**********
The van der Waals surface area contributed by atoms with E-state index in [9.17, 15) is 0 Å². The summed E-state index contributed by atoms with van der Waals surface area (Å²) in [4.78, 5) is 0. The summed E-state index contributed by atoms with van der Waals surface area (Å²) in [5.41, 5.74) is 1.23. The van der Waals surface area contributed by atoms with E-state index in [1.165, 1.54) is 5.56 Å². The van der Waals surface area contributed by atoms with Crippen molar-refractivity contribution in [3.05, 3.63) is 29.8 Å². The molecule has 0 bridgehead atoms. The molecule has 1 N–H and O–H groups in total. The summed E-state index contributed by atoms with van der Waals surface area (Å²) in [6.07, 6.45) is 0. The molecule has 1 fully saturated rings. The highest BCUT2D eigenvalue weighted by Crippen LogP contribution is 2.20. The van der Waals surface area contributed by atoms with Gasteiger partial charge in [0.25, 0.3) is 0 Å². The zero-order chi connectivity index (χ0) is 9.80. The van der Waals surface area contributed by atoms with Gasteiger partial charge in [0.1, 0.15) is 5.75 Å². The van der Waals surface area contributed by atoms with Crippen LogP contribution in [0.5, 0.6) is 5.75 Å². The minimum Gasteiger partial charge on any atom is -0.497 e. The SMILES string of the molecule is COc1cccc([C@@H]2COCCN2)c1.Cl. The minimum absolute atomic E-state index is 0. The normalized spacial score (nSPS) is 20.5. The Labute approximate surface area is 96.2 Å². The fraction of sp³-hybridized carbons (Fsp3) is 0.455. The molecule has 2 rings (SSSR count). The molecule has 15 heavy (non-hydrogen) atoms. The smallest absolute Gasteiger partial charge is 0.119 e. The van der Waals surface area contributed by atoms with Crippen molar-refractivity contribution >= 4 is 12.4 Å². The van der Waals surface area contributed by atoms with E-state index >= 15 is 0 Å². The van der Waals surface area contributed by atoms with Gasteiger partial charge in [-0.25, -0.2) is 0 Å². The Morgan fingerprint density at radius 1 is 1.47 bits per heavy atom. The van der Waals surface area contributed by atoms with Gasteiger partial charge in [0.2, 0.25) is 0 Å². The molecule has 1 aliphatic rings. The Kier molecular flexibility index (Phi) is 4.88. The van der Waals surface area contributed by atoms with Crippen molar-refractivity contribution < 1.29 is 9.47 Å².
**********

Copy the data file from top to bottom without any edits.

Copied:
The van der Waals surface area contributed by atoms with E-state index in [9.17, 15) is 0 Å². The summed E-state index contributed by atoms with van der Waals surface area (Å²) in [4.78, 5) is 0. The summed E-state index contributed by atoms with van der Waals surface area (Å²) in [5.41, 5.74) is 1.23. The van der Waals surface area contributed by atoms with E-state index in [1.165, 1.54) is 5.56 Å². The van der Waals surface area contributed by atoms with Crippen molar-refractivity contribution in [3.05, 3.63) is 29.8 Å². The molecule has 0 bridgehead atoms. The molecule has 1 N–H and O–H groups in total. The summed E-state index contributed by atoms with van der Waals surface area (Å²) in [6.07, 6.45) is 0. The molecule has 1 fully saturated rings. The highest BCUT2D eigenvalue weighted by Crippen LogP contribution is 2.20. The van der Waals surface area contributed by atoms with Gasteiger partial charge in [0.25, 0.3) is 0 Å². The zero-order chi connectivity index (χ0) is 9.80. The van der Waals surface area contributed by atoms with Gasteiger partial charge in [0.1, 0.15) is 5.75 Å². The van der Waals surface area contributed by atoms with Crippen LogP contribution in [0.5, 0.6) is 5.75 Å². The minimum Gasteiger partial charge on any atom is -0.497 e. The SMILES string of the molecule is COc1cccc([C@@H]2COCCN2)c1.Cl. The minimum absolute atomic E-state index is 0. The normalized spacial score (nSPS) is 20.5. The Labute approximate surface area is 96.2 Å². The fraction of sp³-hybridized carbons (Fsp3) is 0.455. The molecule has 2 rings (SSSR count). The molecule has 15 heavy (non-hydrogen) atoms. The smallest absolute Gasteiger partial charge is 0.119 e. The van der Waals surface area contributed by atoms with Crippen molar-refractivity contribution >= 4 is 12.4 Å². The van der Waals surface area contributed by atoms with E-state index >= 15 is 0 Å². The van der Waals surface area contributed by atoms with Gasteiger partial charge in [-0.25, -0.2) is 0 Å². The Morgan fingerprint density at radius 1 is 1.47 bits per heavy atom. The van der Waals surface area contributed by atoms with Gasteiger partial charge in [0.2, 0.25) is 0 Å². The molecule has 1 aliphatic rings. The Kier molecular flexibility index (Phi) is 4.88. The van der Waals surface area contributed by atoms with Crippen molar-refractivity contribution < 1.29 is 9.47 Å².